In August of 1993, I was getting ready to leave Chicago for the University of Kansas and packing up all my most important belongings: clothes, CDs, video games. I think maybe a textbook or two got thrown into the pile too, probably by accident.
I remember the trip so well, because that was around the time of the Great Flood of 1993, which until a couple of weeks ago, was the most financially devastating flood in U.S. history. The route through Missouri took us right through the flood zone. I’d seen flooded basements before, but I’d never driven past lakes with billboards and rooftops poking out of the middle of them.
I suppose, then, that we’ll be calling this the Great Flood of 2008, but that won’t come close to describing the magnitude of the situation. Whole towns will be lost by the time the waters finally recede, not to mention all the homes and crops that have been ruined.
There’s never a good time for a natural disaster, but this flood could hardly have come at a worse time. The meat and poultry industry, already dealing with rising feed costs, will find those prices going even higher now that a sizable portion of Iowa’s corn crop is under several feet of water. That price increase will eventually make its way to consumers, who are already putting more of their paycheck into their gas tank than ever before. How much money will they have left after they pay for gas and groceries?
One more debate topicThis disaster and the ripple effect it will have on the rest of the economy is just one more topic of debate for the presidential campaign â€” because we didn’t have enough for Barack Obama and John McCain to talk about already. We’ve got the war in the Middle East, homeland security, the economy, undocumented workers, global warming and rising gas prices. We can now add the state of levees and the percentage of corn being diverted into ethanol production onto that list.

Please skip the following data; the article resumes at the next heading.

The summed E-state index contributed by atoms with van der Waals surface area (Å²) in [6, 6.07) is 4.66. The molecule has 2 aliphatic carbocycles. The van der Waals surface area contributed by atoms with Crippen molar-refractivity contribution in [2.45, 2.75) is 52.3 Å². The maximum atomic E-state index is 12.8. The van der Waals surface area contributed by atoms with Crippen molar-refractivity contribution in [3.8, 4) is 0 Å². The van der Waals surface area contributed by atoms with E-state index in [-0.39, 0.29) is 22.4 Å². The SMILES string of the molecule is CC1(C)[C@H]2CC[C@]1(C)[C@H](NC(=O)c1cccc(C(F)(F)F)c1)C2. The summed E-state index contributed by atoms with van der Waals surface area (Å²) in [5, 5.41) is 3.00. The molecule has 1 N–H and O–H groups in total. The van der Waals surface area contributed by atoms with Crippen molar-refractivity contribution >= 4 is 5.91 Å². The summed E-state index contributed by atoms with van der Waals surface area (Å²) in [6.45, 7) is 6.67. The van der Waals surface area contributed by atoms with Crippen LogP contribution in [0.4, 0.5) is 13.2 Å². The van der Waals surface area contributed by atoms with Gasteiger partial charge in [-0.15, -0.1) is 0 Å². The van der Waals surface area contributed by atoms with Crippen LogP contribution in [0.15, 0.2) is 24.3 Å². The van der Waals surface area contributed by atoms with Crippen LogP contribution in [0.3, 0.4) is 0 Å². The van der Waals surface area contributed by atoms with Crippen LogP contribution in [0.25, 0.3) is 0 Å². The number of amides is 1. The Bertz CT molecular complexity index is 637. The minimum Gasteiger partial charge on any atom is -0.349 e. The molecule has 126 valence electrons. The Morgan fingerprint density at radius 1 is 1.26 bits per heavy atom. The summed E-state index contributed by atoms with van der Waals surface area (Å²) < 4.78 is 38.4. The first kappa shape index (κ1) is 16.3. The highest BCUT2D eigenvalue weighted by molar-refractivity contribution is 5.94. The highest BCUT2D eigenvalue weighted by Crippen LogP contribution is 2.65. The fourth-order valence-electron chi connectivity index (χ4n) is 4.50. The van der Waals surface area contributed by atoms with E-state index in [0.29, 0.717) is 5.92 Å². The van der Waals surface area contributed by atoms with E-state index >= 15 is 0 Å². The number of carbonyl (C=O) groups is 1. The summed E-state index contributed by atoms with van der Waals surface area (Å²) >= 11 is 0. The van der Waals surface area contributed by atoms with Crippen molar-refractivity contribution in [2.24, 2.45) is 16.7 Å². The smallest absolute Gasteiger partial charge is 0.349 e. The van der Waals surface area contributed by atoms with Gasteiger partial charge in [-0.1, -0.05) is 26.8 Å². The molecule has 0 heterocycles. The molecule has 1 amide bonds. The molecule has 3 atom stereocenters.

Looking at that list of priorities that will be waiting for the new president of the United States, it makes me wonder why anyone would even want the job. Every decision that you make is going to be reviled by about half the population. Your supporters will start to become antsy if you haven’t turned the country around in your first 100 days of office. And how do you even decide which fire to try to put out first? There’s not a simple solution for any of these problems, and I just don’t see an easy four years ahead for our country’s next leader.
It brings me to an interesting point I’ve wanted to ask our readers. How are you going to decide which candidate you’re supporting? Are you voting for the candidate that will be the best for your business’ health? Are you taking into account things like national security or the environment? Are you going to support the political party you’ve always supported? What are the biggest issues on your mind in this election?
If you feel like sharing a little, please feel free to e-mail me at firstname.lastname@example.org. Your comments may make it into an upcoming article, but I’ll keep all responses anonymous.
I hope all our Midwestern readers are doing fine and have not suffered from the floods. Stay dry and stay safe. Thanks, as always, for reading. IP